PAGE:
Lack of growth in the housing market continues to effect residential rents, which are now outpacing wage growth in Auckland and Wellington. For the first time in a while, gross rental yields are rising in more areas than they are falling across New Zealand, as investors seek to capitalise on their properties without relying on capital gains. There are some significant regional differences, however, with rents in Canterbury hardly moving as wages continue to rise.
The market for residential investment properties is at a turning point, at least according to interest.co.nz's Rental Yield Indicator from the end of March. This indicator is based on REINZ's lower quartile selling price for three bedroom houses in 56 locations around the country, which are compared to the median rent for three bedroom houses in the same areas. Rental yields rose in 25 of the monitored locations, with yields falling in 21 locations and unchanged in 10. This is a big shift from the last indicator from December 2017, which saw figures of 17, 28, and 11 respectively.
If this indicator is anything to go by, capital gains are becoming a less important feature of the market compared to rental growth. This fact is highlighted when you break down the data according to location, with bigger cities generally slowing down before regional markets, and also experiencing the biggest rental increases. The trend was particularly noticeable across the Auckland region, where rental yields rose in five of the locations monitored, declined in just two, and were unchanged in three.
Rents are also rising compared to wages according to Interest.co.nz's latest quarterly review. On a national basis, the average rent for all new tenancies was $446 a week, up $23 or 5.4 percent over the year. Over the same period, the average pay packet rose from $929.84 a week to $960.87, an increase of $31.03 a week or 3.3 percent. The average rent in Auckland increased $23 or 4.4 percent a week between the first quarter of 2018 and 2017, with the average net pay going up $33.63 or 3.4 percent over the same period.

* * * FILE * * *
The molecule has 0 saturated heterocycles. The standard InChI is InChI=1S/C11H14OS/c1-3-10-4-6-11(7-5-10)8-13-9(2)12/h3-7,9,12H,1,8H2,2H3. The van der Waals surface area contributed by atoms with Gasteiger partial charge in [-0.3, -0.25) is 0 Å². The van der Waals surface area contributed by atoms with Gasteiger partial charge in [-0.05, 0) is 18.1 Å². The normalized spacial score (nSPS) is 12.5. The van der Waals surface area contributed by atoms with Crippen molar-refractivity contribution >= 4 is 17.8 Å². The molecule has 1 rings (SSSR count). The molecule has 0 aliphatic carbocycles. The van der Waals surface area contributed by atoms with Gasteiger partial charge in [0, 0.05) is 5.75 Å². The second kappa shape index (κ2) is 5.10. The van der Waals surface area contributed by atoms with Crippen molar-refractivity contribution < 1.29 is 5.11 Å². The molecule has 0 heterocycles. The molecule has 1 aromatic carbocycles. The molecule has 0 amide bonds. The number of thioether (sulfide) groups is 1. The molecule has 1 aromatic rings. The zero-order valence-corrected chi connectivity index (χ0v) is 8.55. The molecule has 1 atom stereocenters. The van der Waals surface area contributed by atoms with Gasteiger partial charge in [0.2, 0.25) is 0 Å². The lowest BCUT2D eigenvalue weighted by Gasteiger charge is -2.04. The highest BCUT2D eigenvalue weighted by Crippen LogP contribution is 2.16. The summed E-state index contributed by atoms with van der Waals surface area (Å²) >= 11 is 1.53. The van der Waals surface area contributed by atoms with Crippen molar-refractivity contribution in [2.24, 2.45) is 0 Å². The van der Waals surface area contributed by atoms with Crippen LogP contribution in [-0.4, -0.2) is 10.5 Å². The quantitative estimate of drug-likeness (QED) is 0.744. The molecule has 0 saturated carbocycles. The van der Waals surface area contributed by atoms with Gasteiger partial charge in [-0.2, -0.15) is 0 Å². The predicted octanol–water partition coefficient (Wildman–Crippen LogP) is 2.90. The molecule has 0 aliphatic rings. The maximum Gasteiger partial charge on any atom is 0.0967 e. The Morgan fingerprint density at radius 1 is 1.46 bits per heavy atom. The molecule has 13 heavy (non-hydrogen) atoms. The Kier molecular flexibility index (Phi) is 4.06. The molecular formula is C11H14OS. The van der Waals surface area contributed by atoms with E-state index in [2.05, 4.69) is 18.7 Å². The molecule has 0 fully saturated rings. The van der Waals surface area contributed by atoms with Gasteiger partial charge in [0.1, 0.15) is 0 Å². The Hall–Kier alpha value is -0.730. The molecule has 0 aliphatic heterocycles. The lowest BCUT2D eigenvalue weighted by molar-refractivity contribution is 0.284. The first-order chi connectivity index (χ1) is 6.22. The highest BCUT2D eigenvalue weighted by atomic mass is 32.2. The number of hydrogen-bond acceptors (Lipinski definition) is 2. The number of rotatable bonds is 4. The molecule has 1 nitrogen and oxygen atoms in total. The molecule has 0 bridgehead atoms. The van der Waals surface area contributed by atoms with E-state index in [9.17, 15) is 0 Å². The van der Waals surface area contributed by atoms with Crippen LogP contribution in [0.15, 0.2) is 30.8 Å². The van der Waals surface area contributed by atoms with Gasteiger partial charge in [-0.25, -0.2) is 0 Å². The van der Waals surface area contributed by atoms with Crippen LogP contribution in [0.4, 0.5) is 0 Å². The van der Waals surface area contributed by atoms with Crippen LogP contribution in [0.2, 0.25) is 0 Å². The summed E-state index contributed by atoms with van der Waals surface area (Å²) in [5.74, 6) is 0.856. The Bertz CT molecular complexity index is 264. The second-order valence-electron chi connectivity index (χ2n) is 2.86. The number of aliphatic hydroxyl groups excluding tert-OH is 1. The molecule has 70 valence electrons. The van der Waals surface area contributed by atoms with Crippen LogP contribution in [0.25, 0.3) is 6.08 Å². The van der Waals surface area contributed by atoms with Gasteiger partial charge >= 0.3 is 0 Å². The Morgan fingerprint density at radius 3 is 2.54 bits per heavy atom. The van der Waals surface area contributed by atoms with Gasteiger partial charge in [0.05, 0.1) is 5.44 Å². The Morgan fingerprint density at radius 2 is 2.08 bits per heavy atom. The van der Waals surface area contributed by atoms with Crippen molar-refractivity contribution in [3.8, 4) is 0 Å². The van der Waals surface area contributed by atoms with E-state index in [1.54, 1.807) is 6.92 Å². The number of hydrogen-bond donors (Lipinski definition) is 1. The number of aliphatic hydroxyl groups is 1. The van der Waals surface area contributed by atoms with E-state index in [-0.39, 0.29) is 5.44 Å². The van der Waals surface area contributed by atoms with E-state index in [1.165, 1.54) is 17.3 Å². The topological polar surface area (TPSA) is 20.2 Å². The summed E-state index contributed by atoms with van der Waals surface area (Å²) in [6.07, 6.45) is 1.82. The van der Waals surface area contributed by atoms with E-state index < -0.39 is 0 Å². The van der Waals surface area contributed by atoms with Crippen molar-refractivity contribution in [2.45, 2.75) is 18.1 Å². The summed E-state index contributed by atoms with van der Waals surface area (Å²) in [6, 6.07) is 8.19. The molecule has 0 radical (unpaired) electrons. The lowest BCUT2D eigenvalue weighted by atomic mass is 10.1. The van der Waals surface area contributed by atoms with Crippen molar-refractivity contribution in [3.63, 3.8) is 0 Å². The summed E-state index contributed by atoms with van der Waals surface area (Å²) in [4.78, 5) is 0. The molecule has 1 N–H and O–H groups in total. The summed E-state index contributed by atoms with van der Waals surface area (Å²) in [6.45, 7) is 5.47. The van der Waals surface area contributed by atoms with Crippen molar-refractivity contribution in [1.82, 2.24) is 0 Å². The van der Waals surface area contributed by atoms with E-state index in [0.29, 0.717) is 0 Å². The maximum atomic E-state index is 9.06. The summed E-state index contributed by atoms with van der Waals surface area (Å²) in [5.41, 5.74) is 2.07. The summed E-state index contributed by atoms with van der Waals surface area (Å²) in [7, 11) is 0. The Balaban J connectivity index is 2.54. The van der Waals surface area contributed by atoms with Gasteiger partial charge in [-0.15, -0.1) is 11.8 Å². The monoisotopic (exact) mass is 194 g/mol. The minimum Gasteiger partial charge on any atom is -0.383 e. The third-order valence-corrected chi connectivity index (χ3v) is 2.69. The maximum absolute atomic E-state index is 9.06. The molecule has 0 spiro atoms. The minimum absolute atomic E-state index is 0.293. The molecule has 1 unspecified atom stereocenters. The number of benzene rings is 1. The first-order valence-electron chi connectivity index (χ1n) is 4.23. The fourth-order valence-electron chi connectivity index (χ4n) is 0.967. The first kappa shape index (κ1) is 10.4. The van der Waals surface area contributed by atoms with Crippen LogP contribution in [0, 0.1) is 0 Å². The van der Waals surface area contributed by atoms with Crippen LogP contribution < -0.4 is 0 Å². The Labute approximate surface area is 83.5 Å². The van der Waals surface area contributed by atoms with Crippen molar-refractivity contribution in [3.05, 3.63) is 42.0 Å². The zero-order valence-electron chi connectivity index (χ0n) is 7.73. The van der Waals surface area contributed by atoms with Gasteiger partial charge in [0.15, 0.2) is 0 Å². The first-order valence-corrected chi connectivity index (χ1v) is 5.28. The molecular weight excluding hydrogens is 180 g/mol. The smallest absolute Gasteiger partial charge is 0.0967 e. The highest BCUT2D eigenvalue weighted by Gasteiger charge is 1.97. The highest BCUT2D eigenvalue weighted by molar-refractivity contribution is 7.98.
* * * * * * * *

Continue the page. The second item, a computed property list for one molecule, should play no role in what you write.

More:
The situation is even more pronounced in the Wellington region, where rent rises have been outstripping pay increases for a while. Between the first quarters of last year and this year, the average rent in Wellington increased from $470 a week to $506, up $36 or 7.7 percent. In comparison, average after tax pay increased from $1014.73 to $1045.62 over the same period, an increase of just $30.89 a week or 3 percent. In the last two years, Wellington rents have increased by $65 a week, while average take home pay has increased by just $52.04 a week.
The situation is not the same everywhere, however, with rents hardly moving in Canterbury as wages continue to go up. The average rent in Canterbury was $446 a week in the first quarter, an increase of just $8 a week compared to the year before. Take home pay in the region has increased by $30.20 a week, however, and by $45.42 since the first quarter of 2016. With the New Zealand market expected to see more cooling over the next few months, more investors will be looking to increase rental yields rather than focus on capital gains.
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